If you or someone you know has been served with an order of deportation, it can be frightening. The person who received the order may be building a life in the United States and may have developed ties that make it important to that person to remain in the country. There are, however, several vehicles that may allow someone who has had deportation proceedings initiated against them to remain in the United States.
Of course, the first step is to seek counsel from an immigration lawyer, who will then try to guide you through one of the following methods for avoiding deportation.
Waiver of Inadmissibility
A potential deportee may apply for a waiver of inadmissibility to stay in the country. He or she may qualify for this in a number of situations. If the applicant is being deported because they have been unlawfully present in the country, they committed immigration fraud, or due to membership in a totalitarian party, the applicant must establish that their spouse or parent would suffer extreme hardship if the application were denied. The spouse or parent in question must either be a legal permanent resident of the United States or a U.S. citizen in order for them to qualify under this.
If the applicant has been declared inadmissible on criminal grounds, they could be given a waiver depending on the nature and proximity in time of the crime. If the criminal activity that resulted in their deportation was due to participation in prostitution or 15 years have passed since the event that made him or her inadmissible, the applicant must show that they have been rehabilitated and that their re-admission would not be contrary to the national welfare, safety, or security of the United States.
Cancellation of Removal
The potential deportee can apply for cancellation of removal under Section 1229 of the US Immigration Code if they have been a lawful permanent resident for five years and they meet the following three requirements: (1) he or she resided continuously in the United States for a minimum of seven years after being admitted; (2) he or she has not been convicted of an aggravated felony; and (3) he or she is not inadmissible to the United States on security grounds.
There are certain factors that weigh into this determination. If the person has familial ties within the United States or their deportation would result in hardship to them and/or their immediate family it will go in their favor. A history of being a regularly employed tax payer also works to the applicant’s advantage, especially if the employment includes service in the United States Armed Forces. Other considerations such as good moral character and service in their community will also be considered.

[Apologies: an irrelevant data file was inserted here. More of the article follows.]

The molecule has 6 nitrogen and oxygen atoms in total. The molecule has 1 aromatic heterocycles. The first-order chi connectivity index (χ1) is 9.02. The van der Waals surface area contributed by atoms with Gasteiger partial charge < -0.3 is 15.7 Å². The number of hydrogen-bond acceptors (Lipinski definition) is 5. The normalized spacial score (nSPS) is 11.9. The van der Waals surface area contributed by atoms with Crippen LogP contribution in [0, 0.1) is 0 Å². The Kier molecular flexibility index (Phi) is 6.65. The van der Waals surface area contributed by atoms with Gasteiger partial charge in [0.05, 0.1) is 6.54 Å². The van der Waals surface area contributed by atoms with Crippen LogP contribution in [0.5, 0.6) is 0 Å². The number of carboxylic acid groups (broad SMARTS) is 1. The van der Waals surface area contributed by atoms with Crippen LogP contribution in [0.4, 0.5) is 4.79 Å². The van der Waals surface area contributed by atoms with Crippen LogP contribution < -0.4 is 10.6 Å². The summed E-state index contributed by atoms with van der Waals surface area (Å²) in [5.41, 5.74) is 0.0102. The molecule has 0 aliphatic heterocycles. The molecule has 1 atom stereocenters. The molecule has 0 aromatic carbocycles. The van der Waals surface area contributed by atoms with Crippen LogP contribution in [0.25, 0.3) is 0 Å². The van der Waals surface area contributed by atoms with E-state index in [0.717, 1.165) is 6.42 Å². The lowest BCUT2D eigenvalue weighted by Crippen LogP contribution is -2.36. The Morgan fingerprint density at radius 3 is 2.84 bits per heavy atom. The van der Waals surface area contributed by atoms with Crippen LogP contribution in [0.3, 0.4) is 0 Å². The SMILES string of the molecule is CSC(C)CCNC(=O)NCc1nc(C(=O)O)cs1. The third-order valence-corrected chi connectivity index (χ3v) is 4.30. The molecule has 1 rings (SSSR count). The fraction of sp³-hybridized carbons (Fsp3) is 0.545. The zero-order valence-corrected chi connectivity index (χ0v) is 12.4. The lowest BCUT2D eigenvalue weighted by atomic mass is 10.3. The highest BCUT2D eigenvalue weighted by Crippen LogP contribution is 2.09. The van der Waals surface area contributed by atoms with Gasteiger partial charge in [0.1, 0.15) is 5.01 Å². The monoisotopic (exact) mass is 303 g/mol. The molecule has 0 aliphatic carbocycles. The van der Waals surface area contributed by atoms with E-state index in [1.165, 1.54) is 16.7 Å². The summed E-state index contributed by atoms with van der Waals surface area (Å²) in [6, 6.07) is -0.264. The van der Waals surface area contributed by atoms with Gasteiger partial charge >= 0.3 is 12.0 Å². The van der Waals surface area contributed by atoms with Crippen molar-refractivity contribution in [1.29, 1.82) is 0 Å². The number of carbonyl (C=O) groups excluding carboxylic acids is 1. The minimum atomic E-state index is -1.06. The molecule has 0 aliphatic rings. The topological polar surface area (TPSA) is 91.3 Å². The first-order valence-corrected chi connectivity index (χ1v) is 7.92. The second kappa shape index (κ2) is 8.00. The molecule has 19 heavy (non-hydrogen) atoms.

On the other hand, if the circumstances surrounding the deportation are particularly bad, for example, the applicant has been a party to other immigration or criminal violations or there is evidence of a bad moral character, the extraneous factors may work against them.
If the deportee is a non-permanent resident who has been physically present in the United States for a continuous period of ten years prior to the commencement of removal proceedings, he or she may still cancel their removal. The applicant must have been a person of good moral character for ten years. The reason for their deportation must not have been for criminal or security grounds, marriage fraud, failure to register, or falsification of documents. Furthermore, the deportation must result in an exceptional and extremely unusual hardship to his or her spouse, parent, or child, who must also be lawful permanent residents of the United States or U.S. citizens.
Suspension of Deportation
The deportee may qualify for suspension of deportation in order to apply for permanent residence in the United States if they meet three conditions. First, he or she must have been continually physically present in the United States for at least seven years. Second, the applicant must be a person of good moral character, and third, he or she must show extreme hardship upon deportation of his or her self, spouse, child, or parent, who are citizens or legal residents of the United States.
People who have a reasonable fear of persecution if they are forced to return to their home country may apply for asylum. Asylum will be granted if the reason for that persecution is for their political opinion, religious beliefs, nationality, race, or membership of a particular group.
If all else fails, then the right decision is to apply for voluntary departure from the United States. Leaving the United States by their own volition will not subject the foreign citizen to the legal impediments that are imposed upon deportees to return to the country.